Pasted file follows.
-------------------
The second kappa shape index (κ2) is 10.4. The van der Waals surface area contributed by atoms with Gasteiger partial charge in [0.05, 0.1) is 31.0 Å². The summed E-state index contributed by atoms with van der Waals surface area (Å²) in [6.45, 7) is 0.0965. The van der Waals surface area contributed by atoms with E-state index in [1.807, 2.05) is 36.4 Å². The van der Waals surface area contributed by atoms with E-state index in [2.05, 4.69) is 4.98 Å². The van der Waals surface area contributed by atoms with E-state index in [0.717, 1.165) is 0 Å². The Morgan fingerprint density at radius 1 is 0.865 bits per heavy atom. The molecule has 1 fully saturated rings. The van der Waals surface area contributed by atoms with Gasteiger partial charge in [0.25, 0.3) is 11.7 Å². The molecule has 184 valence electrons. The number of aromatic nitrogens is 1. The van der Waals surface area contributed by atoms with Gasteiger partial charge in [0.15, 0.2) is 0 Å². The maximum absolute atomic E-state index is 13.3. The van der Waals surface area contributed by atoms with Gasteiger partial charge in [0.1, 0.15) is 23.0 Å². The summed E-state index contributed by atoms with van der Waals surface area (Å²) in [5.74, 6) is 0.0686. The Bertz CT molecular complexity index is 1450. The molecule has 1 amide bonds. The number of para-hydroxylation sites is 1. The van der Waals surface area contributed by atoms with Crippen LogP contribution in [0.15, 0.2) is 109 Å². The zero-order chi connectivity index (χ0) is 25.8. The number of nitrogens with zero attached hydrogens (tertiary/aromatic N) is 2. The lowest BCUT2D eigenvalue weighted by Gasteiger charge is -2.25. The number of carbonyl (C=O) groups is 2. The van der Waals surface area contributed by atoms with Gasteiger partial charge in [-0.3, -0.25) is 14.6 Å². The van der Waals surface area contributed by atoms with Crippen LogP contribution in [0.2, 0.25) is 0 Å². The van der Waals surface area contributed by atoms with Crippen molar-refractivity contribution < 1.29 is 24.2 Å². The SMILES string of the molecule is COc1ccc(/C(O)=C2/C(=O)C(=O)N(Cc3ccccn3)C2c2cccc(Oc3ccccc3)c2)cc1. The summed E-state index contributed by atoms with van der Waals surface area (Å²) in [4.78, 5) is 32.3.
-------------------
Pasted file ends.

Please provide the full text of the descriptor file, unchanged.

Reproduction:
The second kappa shape index (κ2) is 10.4. The van der Waals surface area contributed by atoms with Gasteiger partial charge in [0.05, 0.1) is 31.0 Å². The summed E-state index contributed by atoms with van der Waals surface area (Å²) in [6.45, 7) is 0.0965. The van der Waals surface area contributed by atoms with E-state index in [1.807, 2.05) is 36.4 Å². The van der Waals surface area contributed by atoms with E-state index in [2.05, 4.69) is 4.98 Å². The van der Waals surface area contributed by atoms with E-state index in [0.717, 1.165) is 0 Å². The Morgan fingerprint density at radius 1 is 0.865 bits per heavy atom. The molecule has 1 fully saturated rings. The van der Waals surface area contributed by atoms with Gasteiger partial charge in [0.25, 0.3) is 11.7 Å². The molecule has 184 valence electrons. The number of aromatic nitrogens is 1. The van der Waals surface area contributed by atoms with Gasteiger partial charge in [0.15, 0.2) is 0 Å². The maximum absolute atomic E-state index is 13.3. The van der Waals surface area contributed by atoms with Gasteiger partial charge in [0.1, 0.15) is 23.0 Å². The summed E-state index contributed by atoms with van der Waals surface area (Å²) in [5.74, 6) is 0.0686. The Bertz CT molecular complexity index is 1450. The molecule has 1 amide bonds. The number of para-hydroxylation sites is 1. The van der Waals surface area contributed by atoms with Crippen LogP contribution in [0.15, 0.2) is 109 Å². The zero-order chi connectivity index (χ0) is 25.8. The number of nitrogens with zero attached hydrogens (tertiary/aromatic N) is 2. The lowest BCUT2D eigenvalue weighted by Gasteiger charge is -2.25. The number of carbonyl (C=O) groups is 2. The van der Waals surface area contributed by atoms with Gasteiger partial charge in [-0.3, -0.25) is 14.6 Å². The van der Waals surface area contributed by atoms with Crippen LogP contribution in [0.2, 0.25) is 0 Å². The van der Waals surface area contributed by atoms with Crippen molar-refractivity contribution < 1.29 is 24.2 Å². The SMILES string of the molecule is COc1ccc(/C(O)=C2/C(=O)C(=O)N(Cc3ccccn3)C2c2cccc(Oc3ccccc3)c2)cc1. The summed E-state index contributed by atoms with van der Waals surface area (Å²) in [4.78, 5) is 32.3.